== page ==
I was also lighting things much more carefully for this episode and the Chimera was the perfect solution because it gave me a pretty key light but it was still fast to setup, which helped maintain that kind of frenetic documentary energy on the set.

“For this episode — shooting in the jungles of Colombia — we definitely wanted to keep that feeling of very natural light. I like comedy when it’s played really straight and authentically, and the laughs comes out of the absurdity of the moment. I like it when it feels very realistic, when it feels like this could be a drama, but then what is happening or what is being said is totally absurd, and that’s why it’s funny… If we’re doing a commercial parody, I make it look like a commercial. If we’re doing an authentic documentary, I pursue it like a documentary. I just try to treat what we’re doing as authentically as possible.”

“Some episodes of this series are completely verite with almost no lighting and with a raw, real aesthetic. For this episode in Colombia, on the other hand, I definitely was trying to make it look as pretty as possible. I was using much nicer lenses, whereas in episodes where I’m trying to make it look like a seventies documentary, I’m using a really, really old zoom lens to give it that sort of look. I was also lighting things much more carefully for this episode and the Chimera was the perfect solution because it gave me a pretty key light but it was still fast to setup, which helped maintain that kind of frenetic documentary energy on the set.”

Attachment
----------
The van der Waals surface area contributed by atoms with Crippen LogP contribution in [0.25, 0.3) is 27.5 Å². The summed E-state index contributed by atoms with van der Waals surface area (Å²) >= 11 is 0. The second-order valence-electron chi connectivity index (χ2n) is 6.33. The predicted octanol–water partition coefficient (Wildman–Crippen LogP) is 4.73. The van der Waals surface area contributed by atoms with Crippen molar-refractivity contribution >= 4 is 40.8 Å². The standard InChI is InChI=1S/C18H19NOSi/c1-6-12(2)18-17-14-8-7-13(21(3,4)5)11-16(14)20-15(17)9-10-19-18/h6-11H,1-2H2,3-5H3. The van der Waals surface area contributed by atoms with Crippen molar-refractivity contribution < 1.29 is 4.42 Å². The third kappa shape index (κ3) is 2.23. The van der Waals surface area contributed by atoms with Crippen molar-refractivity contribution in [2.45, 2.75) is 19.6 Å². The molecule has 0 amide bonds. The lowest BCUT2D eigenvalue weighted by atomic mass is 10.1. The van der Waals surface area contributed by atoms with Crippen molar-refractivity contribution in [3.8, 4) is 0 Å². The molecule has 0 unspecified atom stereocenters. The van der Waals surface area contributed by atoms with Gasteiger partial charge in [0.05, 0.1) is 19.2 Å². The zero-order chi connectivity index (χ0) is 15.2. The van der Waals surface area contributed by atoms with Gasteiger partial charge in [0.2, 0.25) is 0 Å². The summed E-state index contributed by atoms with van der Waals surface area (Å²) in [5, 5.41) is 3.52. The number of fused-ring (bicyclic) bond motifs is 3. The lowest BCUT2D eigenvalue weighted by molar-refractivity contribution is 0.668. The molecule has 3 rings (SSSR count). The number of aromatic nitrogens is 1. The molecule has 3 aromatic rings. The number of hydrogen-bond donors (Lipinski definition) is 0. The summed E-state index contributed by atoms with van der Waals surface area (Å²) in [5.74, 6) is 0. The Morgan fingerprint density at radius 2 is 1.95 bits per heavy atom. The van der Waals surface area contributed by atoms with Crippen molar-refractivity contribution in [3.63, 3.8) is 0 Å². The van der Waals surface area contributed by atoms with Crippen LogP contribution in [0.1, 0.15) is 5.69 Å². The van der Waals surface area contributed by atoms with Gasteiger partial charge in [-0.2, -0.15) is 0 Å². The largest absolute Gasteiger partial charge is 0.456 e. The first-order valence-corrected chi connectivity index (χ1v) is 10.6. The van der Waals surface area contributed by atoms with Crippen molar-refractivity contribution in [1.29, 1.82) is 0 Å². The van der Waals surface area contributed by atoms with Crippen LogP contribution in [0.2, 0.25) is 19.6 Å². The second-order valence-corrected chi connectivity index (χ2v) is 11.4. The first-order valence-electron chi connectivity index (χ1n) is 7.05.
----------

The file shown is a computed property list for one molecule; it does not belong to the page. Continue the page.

Though he started at SNL with 35mm film stock, Buono was a DP that quickly embraced the burgeoning technology of video capable DSLRs. He found himself to be one of the very first cinematographers awarded membership in Canon’s Explorers of Light, and for a couple of years many of the title sequences and commercial parodies on SNL were shot partially with Canon 5D Mark II and EOS 7D cameras. Despite this, Buono says that he has always been platform agnostic and that he believes in the right tool for the job. On Documentay Now!, he is primarily using dedicated camcorder solutions like the Canon C300, and XF305 as well as ARRI Alexa and RED Dragon cameras. He’s embroiled in work on the second season for IFC with shoots and post scheduled to take up his time through September. Buono frequently posts lighting and production breakdowns for SNL and other projects on his website at http://www.alex-buono.com/blog/

Our thanks to Alex for the glimpse at what goes into his stunning projects. Make sure to check out his work at alex-buono.com/ and follow him on Twitter and Facebook!